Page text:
The Chinese peanut cultivar Zhonghua 8 is a novel variety characterized by its erect growth, disease resistance to leaf spot and stunt viruses, high yield, and especially high oil content. Identification of the molecular genetic bases of these traits is expected to facilitate future peanut genetic improvements. In the present study, a high-quality BAC library of Zhonghua 8 was constructed, which represents about 5.55× haploid genome equivalents and has an average insert size over 100 kb, thus constituting a reliable tool for future researches on the genomics of Chinese peanut cultivars.
Peanut cultivar Zhonghua 8 is an erect growth genotype with short growth period (105 to 120 days from sowing to maturity), leaf spot and stunt viruses resistances, drought tolerance, high oil content (56.13%), big pod (100-pod weight 192.0 g), big seed (100-seed weight 84.2 g), high shelling percentage (75%), desirable pod and kernel features. Zhonghua 8 plants were grown under weak light in the greenhouse at the Institute of Oil Crops, Chinese Academy of Agricultural Sciences. The young etiolated leaves were washed with fresh water, then airdried at room temperature and frozen with liquid nitrogen, quickly stored at -80°C for use.
BAC vector preparation
The CopyControl™ BAC Cloning Kit (Epicentre company) was used for construction of the library. The BAC vector was digested with Hin d III, dephosphorylated, and stored at -20°C in 25 ng/ul aliquots until needed.
Preparation and digestion of high-molecular weight (HMW) DNA
The isolation of peanut nuclei was performed according to the protocols reported by Zhang et al. (1995) and Yüksel and Paterson (2005) with some modifications. 20 g of frozen leaves were ground in liquid nitrogen until fine powder was obtained, then dissolved in 200 ml of fresh extraction buffer [0.005 M citric acid, 0.5 M glucose, 0.01 M Na2EDTA, 2.0% (w/v) polyvinylpyrrolidone-40 (PVP-40), 5% (v/v) Triton X-100, 0.25% (w/v) spermidine, 0.1% (w/v) ascorbic acid, 0.2% (v/v) 2-mercaptoethanol, 0.1% (w/v) disodium diethylthiocarbamate (Na2Et2dtc) and 0.4% (w/v) NaHSO3, titrated to pH 6.5 with NaOH] on ice for about 15 min. The samples were filtered twice through two layers of cheese clothes and two layers of miraclothes. The filtrates were centrifuged for 15 min at 1600 g after a centrifuge for 15 min at 60 g. The precipitated nuclei were dissolved in extraction buffer and centrifuged at the same speed three times until the nuclei looked clean, the final wash of the nuclei was in the same extraction buffer without Triton X-100. The following steps were only followed for HMW DNA extraction: the plugs were incubated at 50°C for 24 h in lysis buffer [0.005 M citric acid, 0.14 M NaCl, 0.05 M Na2EDTA, 2% (w/v) PVP-40, 1% (w/v) sodium dodecyl sulfate (SDS), 1% sodium lauryl sarcosine titrated to pH 6.5 with NaOH, and autoclaved] and the same antioxidants at similar proportions as in the extraction buffer, and 0.2 mg/ml Proteinase K was added. The buffer was replaced, and plugs were incubated at the same temperature for another 24 h. The plugs were incubated at room temperature for at least 4 h in 70% ethanol then stored at -20°C until use.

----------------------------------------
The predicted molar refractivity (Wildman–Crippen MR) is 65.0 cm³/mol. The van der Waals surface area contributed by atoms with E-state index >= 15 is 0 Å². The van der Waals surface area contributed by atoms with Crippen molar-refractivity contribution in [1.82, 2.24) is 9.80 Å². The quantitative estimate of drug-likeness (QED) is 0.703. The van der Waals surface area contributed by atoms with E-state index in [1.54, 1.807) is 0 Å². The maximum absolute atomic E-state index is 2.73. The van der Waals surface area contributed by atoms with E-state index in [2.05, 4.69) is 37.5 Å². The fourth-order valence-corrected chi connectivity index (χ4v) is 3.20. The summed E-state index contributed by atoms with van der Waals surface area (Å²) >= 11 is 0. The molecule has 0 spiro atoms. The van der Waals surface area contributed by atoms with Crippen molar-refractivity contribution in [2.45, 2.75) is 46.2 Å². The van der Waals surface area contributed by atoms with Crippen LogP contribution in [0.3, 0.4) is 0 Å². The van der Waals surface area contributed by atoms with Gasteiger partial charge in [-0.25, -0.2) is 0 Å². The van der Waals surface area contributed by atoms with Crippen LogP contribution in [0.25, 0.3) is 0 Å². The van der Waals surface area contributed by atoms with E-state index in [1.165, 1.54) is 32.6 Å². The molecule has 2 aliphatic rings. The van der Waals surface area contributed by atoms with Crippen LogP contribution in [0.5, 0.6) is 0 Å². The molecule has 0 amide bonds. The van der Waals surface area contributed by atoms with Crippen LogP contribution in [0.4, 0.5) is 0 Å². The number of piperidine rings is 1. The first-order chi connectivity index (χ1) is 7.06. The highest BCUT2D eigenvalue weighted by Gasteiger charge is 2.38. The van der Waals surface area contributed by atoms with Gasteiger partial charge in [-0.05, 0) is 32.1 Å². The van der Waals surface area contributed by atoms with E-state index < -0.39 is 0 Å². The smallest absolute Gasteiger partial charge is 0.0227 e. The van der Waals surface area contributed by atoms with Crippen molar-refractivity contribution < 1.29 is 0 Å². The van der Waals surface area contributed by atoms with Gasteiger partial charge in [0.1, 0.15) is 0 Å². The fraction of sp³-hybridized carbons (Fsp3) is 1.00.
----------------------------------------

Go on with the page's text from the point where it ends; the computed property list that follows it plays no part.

The plugs were placed into T10E1 (PH = 8.0) containing 0.1 mM PMSF (Phenylmethanesulfonyl fluoride) and vortexed on ice for 1 h, repeated three times, then treated three times in T10E1 (PH = 8.0) without PMSF under the same conditions. The plugs were then digested with Hin d III enzyme as the method reported by Yüksel and Paterson (2005). Briefly, serial dilutions of Hin d III (NEB) (0, 0.1, 0.15, 0.2, 0.3, 0.5, 0.75, 1, and 2 U per milligram of plug) were added to the samples and the samples incubated at 4°C for 4 h. Partial digestion was carried out at 37°C for 7 min, then 0.5 M EDTA was added to the tubes to stop the reactions. The partially digested samples were resolved on 1% agarose gels run in 0.5 × TBE buffer by pulsed field gel electrophoresis (PFGE) at 6 V/cm, with 1- to 40-s switch times and a linear ramp, for 18 h. Optimum enzyme concentration was determined by visualizing maximum fragment concentration in the 100- to 300-kb range.
Construction of BAC library